Archive for Planck Satellite

Cosmology Talks: Eiichiro Komatsu & Yuto Minami on Parity Violation in the Cosmic Microwave Background

Posted in Cardiff, Maynooth, The Universe and Stuff with tags , , , , , , , , on December 2, 2020 by telescoper

It’s time I shared another one of those interesting cosmology talks on the Youtube channel curated by Shaun Hotchkiss. This channel features technical talks rather than popular expositions so it won’t be everyone’s cup of tea but for those seriously interested in cosmology at a research level they should prove interesting.

In this video, Eiichiro Komatsu and Yuto Minami talk about their recent work, first devising a way to extract a parity violating signature in the cosmic microwave background, as manifested by a form of birefringence. If the universe is birefringent then E-mode polarization would change into B-mode as electromagnetic radiation travels through space, so there would be a non-zero correlation between the two measured modes. They  try to measure this correlation using the Planck 2018 data, getting  a 2.4 sigma `hint’ of a result.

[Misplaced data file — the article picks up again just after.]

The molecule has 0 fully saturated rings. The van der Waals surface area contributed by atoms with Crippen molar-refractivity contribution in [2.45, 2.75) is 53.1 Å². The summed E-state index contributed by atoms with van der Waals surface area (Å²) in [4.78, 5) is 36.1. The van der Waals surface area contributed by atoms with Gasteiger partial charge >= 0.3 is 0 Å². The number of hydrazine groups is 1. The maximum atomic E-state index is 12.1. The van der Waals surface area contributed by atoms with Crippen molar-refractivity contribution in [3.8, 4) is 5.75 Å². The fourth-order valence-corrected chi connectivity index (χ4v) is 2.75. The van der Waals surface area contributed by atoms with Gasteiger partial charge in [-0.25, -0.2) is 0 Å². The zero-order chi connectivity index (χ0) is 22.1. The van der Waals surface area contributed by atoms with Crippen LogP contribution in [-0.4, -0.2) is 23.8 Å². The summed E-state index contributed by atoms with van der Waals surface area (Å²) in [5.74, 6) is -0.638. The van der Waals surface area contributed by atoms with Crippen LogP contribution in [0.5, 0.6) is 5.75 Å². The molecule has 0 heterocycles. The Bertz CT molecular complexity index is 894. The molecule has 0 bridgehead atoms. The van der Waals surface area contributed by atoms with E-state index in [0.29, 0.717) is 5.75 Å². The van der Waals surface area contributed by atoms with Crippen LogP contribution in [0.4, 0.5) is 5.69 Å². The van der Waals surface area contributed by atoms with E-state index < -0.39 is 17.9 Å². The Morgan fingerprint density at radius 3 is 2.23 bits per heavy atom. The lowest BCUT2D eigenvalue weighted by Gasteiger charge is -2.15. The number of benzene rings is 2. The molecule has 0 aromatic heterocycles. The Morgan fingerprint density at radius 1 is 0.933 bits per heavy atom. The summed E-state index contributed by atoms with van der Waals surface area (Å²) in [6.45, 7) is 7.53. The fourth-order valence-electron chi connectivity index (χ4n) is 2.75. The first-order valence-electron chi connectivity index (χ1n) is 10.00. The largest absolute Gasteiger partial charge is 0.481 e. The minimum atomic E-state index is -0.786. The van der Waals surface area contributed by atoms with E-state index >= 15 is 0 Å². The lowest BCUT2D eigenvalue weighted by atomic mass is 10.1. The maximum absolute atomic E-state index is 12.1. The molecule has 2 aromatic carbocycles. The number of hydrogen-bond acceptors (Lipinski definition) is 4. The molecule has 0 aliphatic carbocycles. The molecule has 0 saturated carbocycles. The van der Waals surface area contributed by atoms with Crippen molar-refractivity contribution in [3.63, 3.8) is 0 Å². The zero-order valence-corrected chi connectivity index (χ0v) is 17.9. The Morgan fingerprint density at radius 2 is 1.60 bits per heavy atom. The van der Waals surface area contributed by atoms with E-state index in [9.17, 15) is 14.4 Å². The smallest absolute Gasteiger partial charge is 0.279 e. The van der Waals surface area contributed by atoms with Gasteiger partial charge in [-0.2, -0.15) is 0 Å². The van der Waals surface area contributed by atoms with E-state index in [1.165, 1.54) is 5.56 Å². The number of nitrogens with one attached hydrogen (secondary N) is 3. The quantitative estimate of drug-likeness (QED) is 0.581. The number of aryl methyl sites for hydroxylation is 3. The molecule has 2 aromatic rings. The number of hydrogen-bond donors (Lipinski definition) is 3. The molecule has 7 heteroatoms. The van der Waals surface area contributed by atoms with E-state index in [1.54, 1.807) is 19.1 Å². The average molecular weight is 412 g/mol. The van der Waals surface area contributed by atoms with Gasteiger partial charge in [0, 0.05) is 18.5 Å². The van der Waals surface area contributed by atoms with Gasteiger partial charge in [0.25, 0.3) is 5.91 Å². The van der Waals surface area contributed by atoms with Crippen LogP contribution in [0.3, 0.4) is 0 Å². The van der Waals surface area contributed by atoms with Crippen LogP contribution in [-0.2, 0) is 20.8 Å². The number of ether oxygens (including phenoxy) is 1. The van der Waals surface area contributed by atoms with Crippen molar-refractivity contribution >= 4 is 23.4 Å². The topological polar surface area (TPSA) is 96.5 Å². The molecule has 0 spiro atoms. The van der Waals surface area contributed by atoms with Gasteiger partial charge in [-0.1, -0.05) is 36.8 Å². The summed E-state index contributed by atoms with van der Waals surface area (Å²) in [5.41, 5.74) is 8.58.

A problem with the measurement is that systematic errors, such as imperfectly calibrated detector angles,  could mimic the signal. Yuto and Eiichiro’s  idea was to measure the detector angle by looking at the E-B correlation in the foregrounds, where light hasn’t travelled far enough to be affected by any potential birefringence in the universe. They argue that this allows them to distinguish between the two types of measured E-B correlation. However, this is only the case if there is no intrinsic correlation between the E-mode and B-mode polarization in the foregrounds, which may not be the case, but which they are testing. The method can be applied to any of the plethora of CMB experiments currently underway so there will probably be more results soon that may shed further light on this issue.